7 On Your Side investigation finds recalled products for sale

SAN FRANCISCO (KGO) -- A joint investigation by 7 On Your Side and ABC News has discovered that recalled products blamed for serious injuries to children are still being sold. 7 On Your Side warns it is "buyer beware" for anyone buying new or used merchandise.

Amputated fingers, fractured skulls -- those are just some of the injuries to children associated with recalled items we purchased. Now federal investigators are pressuring a local online retailer to end this game of recall roulette.

Dylan Lamm of Santa Rosa fractured his skull when he toppled to the ground while sitting on a Bumbo chair. The injury to Dylan and 80 other children prompted separate recalls in 2007 and 2011. 7 On Your Side was the first to report on safety concerns with the chair. Just last month, a 7 On Your Side producer was able to purchase a recalled Bumbo chair after seeing an ad on Craigslist. Stories like that have federal regulators frustrated at the San Francisco-based classified advertising website.

"I think it's morally irresponsible," Elliot Kaye, the new director of the Consumer Product Safety Commission in Washington D.C., said.

Click here to see ABC News Recall Roulette Affiliate Investigations

Click here to see ABC News Recall Roulette Affiliate Investigations

Kaye talked to our partner in the investigation, ABC's Brian Ross, about recalls and items on Craigslist.

The company advises sellers on its website that the sale of recalled products is not permitted and says it has an automatic system to spit out recalled items. However, Kaye thinks Craigslist could do a better job of actively removing those items that do end up on the site.

"It's incumbent upon them to join us," Kaye said.

We found Craigslist isn't the only place where you can purchase recalled items. A 7 On Your Side intern bought a recalled McClaren baby stroller from the second-hand store, Play It Again Kids in San Rafael. The stroller was recalled in 2009 and has been associated with 149 injuries including 17 fingertip amputations; 37 of those injuries occurred after the recall.

A person who declined to give her name and identified herself as a manager explained what happened. She said, "They are so many products that are recalled, that it's difficult for us to look at every single one and know which is recalled. But we do try."

If those in the business of buying and selling products can't keep track of recalled items, what are the chances consumers can keep track? Stephanie Clark's dishwasher, which she bought new 10 years ago, burst into flames without warning. It was only then did the Marin County resident discover it had been recalled.

RAW VIDEO: ABC's Brian Ross talks to Michael Finney about recall roulette

ABC Investigative Reporter Brian Ross spoke to 7 On Your Side's Michael Finney about recall roulette.

"I thought, 'Oh my God. I can't believe it,'" Clark said.

Clark says she neglected to fill out the warranty card, so the company had no way of notifying her. Her Bosch dishwasher was one of several models recalled for fire danger. There were 51 fires reported in all, including one in New York, which destroyed a kitchen.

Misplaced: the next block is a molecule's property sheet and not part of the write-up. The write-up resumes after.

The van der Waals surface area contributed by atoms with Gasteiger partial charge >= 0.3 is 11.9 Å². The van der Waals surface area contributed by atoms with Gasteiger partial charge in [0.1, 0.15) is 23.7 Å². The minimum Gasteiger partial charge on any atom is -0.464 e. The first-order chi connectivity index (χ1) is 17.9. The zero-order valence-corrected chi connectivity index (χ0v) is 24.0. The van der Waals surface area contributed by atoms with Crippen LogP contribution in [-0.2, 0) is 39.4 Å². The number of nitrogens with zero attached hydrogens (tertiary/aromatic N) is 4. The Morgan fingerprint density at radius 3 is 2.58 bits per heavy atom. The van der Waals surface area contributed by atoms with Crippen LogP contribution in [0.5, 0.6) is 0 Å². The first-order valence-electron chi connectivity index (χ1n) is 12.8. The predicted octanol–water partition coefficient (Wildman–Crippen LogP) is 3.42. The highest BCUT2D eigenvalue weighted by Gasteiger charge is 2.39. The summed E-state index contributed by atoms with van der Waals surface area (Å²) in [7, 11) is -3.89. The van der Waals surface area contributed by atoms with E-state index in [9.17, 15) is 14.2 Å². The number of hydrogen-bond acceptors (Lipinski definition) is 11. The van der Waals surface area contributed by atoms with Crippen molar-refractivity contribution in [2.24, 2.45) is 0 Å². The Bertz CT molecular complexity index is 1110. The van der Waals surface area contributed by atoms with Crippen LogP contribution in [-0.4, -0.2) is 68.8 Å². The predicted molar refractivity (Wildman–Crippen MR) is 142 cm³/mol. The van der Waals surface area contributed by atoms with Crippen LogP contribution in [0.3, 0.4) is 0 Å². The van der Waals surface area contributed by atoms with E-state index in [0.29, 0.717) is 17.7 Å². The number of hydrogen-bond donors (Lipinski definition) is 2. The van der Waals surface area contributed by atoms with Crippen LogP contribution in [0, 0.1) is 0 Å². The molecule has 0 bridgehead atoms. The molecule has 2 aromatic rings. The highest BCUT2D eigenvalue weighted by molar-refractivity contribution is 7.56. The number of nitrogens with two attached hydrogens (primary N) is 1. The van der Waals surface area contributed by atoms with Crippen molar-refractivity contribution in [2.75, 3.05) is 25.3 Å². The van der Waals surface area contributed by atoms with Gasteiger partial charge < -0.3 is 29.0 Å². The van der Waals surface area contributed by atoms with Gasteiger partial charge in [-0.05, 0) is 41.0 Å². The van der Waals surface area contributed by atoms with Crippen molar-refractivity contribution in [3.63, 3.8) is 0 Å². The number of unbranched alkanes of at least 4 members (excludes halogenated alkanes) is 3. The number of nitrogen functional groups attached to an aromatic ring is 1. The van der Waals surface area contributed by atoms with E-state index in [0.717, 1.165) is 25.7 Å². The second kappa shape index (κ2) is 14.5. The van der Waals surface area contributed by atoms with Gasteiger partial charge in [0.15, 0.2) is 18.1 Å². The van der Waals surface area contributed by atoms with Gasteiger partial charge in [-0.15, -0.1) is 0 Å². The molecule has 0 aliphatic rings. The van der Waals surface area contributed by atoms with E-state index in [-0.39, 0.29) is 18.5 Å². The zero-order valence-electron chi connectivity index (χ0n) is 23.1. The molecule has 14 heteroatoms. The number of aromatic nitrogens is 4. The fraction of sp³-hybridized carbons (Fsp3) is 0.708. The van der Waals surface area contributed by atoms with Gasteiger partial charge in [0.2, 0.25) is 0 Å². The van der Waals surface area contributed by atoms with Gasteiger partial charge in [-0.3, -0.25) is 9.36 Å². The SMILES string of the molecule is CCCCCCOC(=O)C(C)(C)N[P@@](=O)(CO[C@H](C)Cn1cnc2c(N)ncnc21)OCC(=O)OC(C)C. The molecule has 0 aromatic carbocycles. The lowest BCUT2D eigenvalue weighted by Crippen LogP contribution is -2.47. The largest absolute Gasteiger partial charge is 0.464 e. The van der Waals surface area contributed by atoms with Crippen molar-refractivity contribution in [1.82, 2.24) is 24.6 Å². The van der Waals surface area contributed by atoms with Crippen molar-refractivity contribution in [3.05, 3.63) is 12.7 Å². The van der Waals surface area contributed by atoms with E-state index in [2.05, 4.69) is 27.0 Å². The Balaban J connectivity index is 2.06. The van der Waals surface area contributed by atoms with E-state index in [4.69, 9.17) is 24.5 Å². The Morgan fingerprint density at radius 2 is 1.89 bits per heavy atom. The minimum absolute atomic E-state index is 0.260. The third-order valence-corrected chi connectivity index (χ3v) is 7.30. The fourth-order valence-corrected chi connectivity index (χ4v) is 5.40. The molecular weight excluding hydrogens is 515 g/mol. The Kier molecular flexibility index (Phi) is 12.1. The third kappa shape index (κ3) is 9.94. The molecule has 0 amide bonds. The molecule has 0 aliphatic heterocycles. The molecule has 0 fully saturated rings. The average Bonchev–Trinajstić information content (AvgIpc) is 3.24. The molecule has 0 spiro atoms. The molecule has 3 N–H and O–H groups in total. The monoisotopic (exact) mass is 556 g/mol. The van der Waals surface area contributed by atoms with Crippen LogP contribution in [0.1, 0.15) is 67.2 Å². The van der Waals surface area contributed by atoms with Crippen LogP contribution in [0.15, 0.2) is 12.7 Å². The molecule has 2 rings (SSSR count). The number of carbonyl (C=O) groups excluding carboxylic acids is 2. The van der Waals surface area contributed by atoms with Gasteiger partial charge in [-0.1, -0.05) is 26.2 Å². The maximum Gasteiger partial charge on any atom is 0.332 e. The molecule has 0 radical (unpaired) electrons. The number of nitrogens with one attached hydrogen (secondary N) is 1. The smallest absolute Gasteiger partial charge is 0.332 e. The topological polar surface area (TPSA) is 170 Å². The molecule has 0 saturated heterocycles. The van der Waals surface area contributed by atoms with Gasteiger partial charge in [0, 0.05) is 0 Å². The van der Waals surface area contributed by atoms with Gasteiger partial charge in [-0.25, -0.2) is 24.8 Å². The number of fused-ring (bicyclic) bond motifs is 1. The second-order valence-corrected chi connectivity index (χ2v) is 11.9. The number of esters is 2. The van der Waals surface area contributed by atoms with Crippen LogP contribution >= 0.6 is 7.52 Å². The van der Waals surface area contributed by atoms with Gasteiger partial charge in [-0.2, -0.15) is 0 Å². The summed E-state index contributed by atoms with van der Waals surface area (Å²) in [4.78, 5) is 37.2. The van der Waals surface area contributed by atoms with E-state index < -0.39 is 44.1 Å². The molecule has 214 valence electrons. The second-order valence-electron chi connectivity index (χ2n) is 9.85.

Our findings don't surprise Zach Weinstein of CALPIRG who said, "A lot of consumers aren't aware that it's a problem."

There are three possible solutions to this issue. Solution one -- Weinstein thinks companies need to do a better job publicizing recalls.

"It would be very responsible for the company to actually make sure they utilize social media which a lot of people rely on," Weinstein said.

Solution two -- aggressively use filters to weed out recalled products.

Brian Ross: "So Ebay does it."
Kaye: "eBay does it."
Ross: "Amazon does it."
Kaye: "Amazon does it."
Ross: "Craigslist does not."
Kaye: "They do not and will not do it to date."

Craigslist denied 7 On Your Side's request for an interview, but Ross caught up with its founder, Craig Newmark.

Ross: "The Consumer Product Safety Commission is very upset with Craigslist and what it's been doing with product recalls."
Newmark: "I've already responded."
Ross: "You've haven't answered our questions. We want to get your answers and your side of the story. Is it not possible to get your side of the story?"

Newmark refused to answer any questions, but a spokesman by email said Craigslist "deploys automated systems to help prevent posting of recalled items...and has further minimized the posting of recalled items by Craigslist users."

San Jose-based eBay says it uses both software and human beings to weed out recalled products and bad sellers.

"It's a substantial technology and human resources commitment, but it's one of those commitments that we make without thinking twice," Jack Christin, eBay's associate general counsel, said.

Solution 3 -- it is in the consumer's hands. Before buying any product, go to the Consumer Product Safety Commission's website to check for recalls.

Brian Ross continues our joint investigation on Friday on Good Morning America, World News and 20/20.

Tonight during ABC's 20/20 starting at 10 p.m. PT, Michael Finney will be live tweeting along with the show. Follow his tweets here: https://twitter.com/MFinney

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CPSC Recalls

Recalls mentioned in this story
Bumbo Recall
MacClaren Stroller Recall
Bosch Dishwasher Recall

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